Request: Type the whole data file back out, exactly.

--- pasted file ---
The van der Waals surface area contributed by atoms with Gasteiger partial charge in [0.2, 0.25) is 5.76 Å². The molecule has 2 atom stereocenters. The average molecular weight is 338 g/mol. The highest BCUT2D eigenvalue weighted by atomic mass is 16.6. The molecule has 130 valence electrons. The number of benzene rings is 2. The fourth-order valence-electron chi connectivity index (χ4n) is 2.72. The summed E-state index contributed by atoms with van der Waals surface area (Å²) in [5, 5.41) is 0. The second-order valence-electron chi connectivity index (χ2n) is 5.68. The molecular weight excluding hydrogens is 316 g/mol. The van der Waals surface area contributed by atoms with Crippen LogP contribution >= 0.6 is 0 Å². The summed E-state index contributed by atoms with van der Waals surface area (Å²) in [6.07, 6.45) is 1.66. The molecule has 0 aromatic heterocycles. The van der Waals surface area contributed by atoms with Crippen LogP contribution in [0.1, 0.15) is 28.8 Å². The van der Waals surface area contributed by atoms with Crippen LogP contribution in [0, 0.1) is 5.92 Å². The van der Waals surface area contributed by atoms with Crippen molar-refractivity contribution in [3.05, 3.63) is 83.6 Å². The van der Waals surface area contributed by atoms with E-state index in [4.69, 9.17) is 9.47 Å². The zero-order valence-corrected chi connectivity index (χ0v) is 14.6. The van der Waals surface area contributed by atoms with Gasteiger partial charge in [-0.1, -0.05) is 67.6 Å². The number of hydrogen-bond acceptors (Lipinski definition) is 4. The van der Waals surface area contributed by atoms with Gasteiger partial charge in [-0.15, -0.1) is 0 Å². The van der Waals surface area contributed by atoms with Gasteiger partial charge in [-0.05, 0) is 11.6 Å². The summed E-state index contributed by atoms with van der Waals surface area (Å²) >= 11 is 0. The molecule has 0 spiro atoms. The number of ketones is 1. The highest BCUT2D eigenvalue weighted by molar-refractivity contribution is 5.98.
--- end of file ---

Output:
The van der Waals surface area contributed by atoms with Gasteiger partial charge in [0.2, 0.25) is 5.76 Å². The molecule has 2 atom stereocenters. The average molecular weight is 338 g/mol. The highest BCUT2D eigenvalue weighted by atomic mass is 16.6. The molecule has 130 valence electrons. The number of benzene rings is 2. The fourth-order valence-electron chi connectivity index (χ4n) is 2.72. The summed E-state index contributed by atoms with van der Waals surface area (Å²) in [5, 5.41) is 0. The second-order valence-electron chi connectivity index (χ2n) is 5.68. The molecular weight excluding hydrogens is 316 g/mol. The van der Waals surface area contributed by atoms with Crippen LogP contribution >= 0.6 is 0 Å². The summed E-state index contributed by atoms with van der Waals surface area (Å²) in [6.07, 6.45) is 1.66. The molecule has 0 aromatic heterocycles. The van der Waals surface area contributed by atoms with Crippen LogP contribution in [0.1, 0.15) is 28.8 Å². The van der Waals surface area contributed by atoms with Crippen LogP contribution in [0, 0.1) is 5.92 Å². The van der Waals surface area contributed by atoms with Crippen molar-refractivity contribution in [3.05, 3.63) is 83.6 Å². The van der Waals surface area contributed by atoms with E-state index in [4.69, 9.17) is 9.47 Å². The zero-order valence-corrected chi connectivity index (χ0v) is 14.6. The van der Waals surface area contributed by atoms with Gasteiger partial charge in [-0.1, -0.05) is 67.6 Å². The number of hydrogen-bond acceptors (Lipinski definition) is 4. The van der Waals surface area contributed by atoms with Gasteiger partial charge in [-0.15, -0.1) is 0 Å². The van der Waals surface area contributed by atoms with Gasteiger partial charge in [-0.05, 0) is 11.6 Å². The summed E-state index contributed by atoms with van der Waals surface area (Å²) >= 11 is 0. The molecule has 0 spiro atoms. The number of ketones is 1. The highest BCUT2D eigenvalue weighted by molar-refractivity contribution is 5.98.